I also love the idea of getting a canoe or kayak and boating from here to downtown. The steps for the old Olentangly Park Canoe Club are still in decent shape (a little crumbly, but useable), but there are dams just a few hundred feet away in either direction. I don’t think that boating would ever become a major transportation option, but I could see a push to allow unpowered small boats as something else that would make Columbus unique. For a city that was founded because of a confluence, I don’t think anyone outside of Columbus knows that we even have rivers- Yet!

    #362175

    Alex Silbajoris
    Participant

    In the 1995 Griggs plan, one suggestion was to establish a canoe trail from Griggs to downtown, with a livery running as a business. But that’s one of several ideas that never materialized.

    #362176
    Walker Evans
    Walker Evans
    Keymaster

    anillo wrote >>
    so will the eventually redo the bridges too?

    I don’t think they’d have to. The lower levels could have walking and biking paths that go under the bridges where they cross land.

    alexs wrote >>
    I’ve heard that because Greenlawn Dam has a sewer line in it, it would be cost-prohibitive to remove it and re-route the sewer.

    It wasn’t mentioned as one of the Dams to remove. The Main Street Dam was the southernmost one.

    #362177

    columbusmike
    Participant

    NO!! Greenspace is a terrible idea downtown. This is screaming for a boardwalk along the river downtown. Shops, restaurants, shows, bait shops, paddle boat rentals, bars, etc. I’ll even say it – put a small casino on the boardwalk…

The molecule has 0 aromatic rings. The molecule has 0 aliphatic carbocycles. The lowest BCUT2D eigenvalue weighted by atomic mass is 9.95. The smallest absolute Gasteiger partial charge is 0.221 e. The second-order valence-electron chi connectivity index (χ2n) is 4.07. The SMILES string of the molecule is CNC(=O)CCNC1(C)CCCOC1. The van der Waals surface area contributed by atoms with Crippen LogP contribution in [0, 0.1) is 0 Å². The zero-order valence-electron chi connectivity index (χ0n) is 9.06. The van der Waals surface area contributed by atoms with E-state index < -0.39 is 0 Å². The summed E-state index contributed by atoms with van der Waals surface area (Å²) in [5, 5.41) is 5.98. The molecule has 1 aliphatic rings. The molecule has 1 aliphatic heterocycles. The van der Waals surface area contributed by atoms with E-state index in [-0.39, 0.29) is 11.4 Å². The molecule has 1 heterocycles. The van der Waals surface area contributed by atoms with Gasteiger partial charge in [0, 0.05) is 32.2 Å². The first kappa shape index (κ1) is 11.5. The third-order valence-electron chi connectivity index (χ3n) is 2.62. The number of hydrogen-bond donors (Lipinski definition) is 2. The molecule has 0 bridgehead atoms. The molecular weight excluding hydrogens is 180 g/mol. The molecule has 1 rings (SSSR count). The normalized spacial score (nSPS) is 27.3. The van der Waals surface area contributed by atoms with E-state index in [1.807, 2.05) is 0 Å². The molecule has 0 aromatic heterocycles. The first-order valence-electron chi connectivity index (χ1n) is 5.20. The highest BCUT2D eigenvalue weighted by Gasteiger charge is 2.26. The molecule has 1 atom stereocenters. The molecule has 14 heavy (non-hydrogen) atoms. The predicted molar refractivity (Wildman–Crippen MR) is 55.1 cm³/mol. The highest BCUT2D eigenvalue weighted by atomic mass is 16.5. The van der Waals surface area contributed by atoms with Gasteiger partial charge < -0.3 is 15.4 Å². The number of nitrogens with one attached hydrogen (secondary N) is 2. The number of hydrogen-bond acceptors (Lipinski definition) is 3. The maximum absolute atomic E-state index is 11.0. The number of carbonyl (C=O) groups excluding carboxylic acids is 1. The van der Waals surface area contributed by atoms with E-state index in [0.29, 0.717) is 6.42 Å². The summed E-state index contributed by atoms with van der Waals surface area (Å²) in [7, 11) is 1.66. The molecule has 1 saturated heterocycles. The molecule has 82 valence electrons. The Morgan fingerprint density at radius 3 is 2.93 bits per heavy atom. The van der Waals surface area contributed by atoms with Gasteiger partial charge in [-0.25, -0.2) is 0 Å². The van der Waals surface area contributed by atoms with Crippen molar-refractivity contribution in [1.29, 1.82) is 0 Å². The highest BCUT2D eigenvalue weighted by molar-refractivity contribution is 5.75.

#362178
    Walker Evans
    Walker Evans
    Keymaster

    I don’t think that this idea and a boardwalk are mutually exclusive.

    #362179

    joev
    Participant

    Any idea if this would create flooding issues? Also, unless there’s some infrastructre, the seasonal wetlands could end up stinking pretty bad. But I like the idea of making the rivers useable recreation space. A canoe/kayak livery could generate some revenue out of the idea to make it more self sustaining.

    #362180
    Walker Evans
    Walker Evans
    Keymaster

    Do you think it would stink more or less than the river does now? ;)

    #362181

    joev
    Participant

    Walker wrote >>
    Do you think it would stink more or less than the river does now? ;)

    If more muck were exposed, then probably. I know it’s not like a summer breeze down there now, but there would be some serious mud clean up needed seasonally if the river ebbed and flowed more.

    #362182

    gk
    Member

    The Santa Maria should be relocated to the opposite side of the river by COSI which would give visitors a reason to go outside and be educational at the same time. Given its prominent location downtown, COSI needs to utilize its outside space and the river much more than it currently does with additional educational exhibits, at least during the summer months.

    #362183

    Talcott
    Member

    gk wrote >>
    The Santa Maria should be relocated to the opposite side of the river by COSI which would give visitors a reason to go outside and be educational at the same time. Given its prominent location downtown, COSI needs to utilize its outside space and the river much more than it currently does with additional educational exhibits, at least during the summer months.

    I wonder how seaworthy [riverworthy?] the Santa Maria is. Would there be any possibility of offering short trips along the downtown riverfront? I imagine that this was discussed and/or dismissed when it was installed, but I haven’t paid much attention to it since it was installed (also, I just realized that was almost 20 years ago. Wow.)

Viewing 15 posts - 1 through 15 (of 295 total)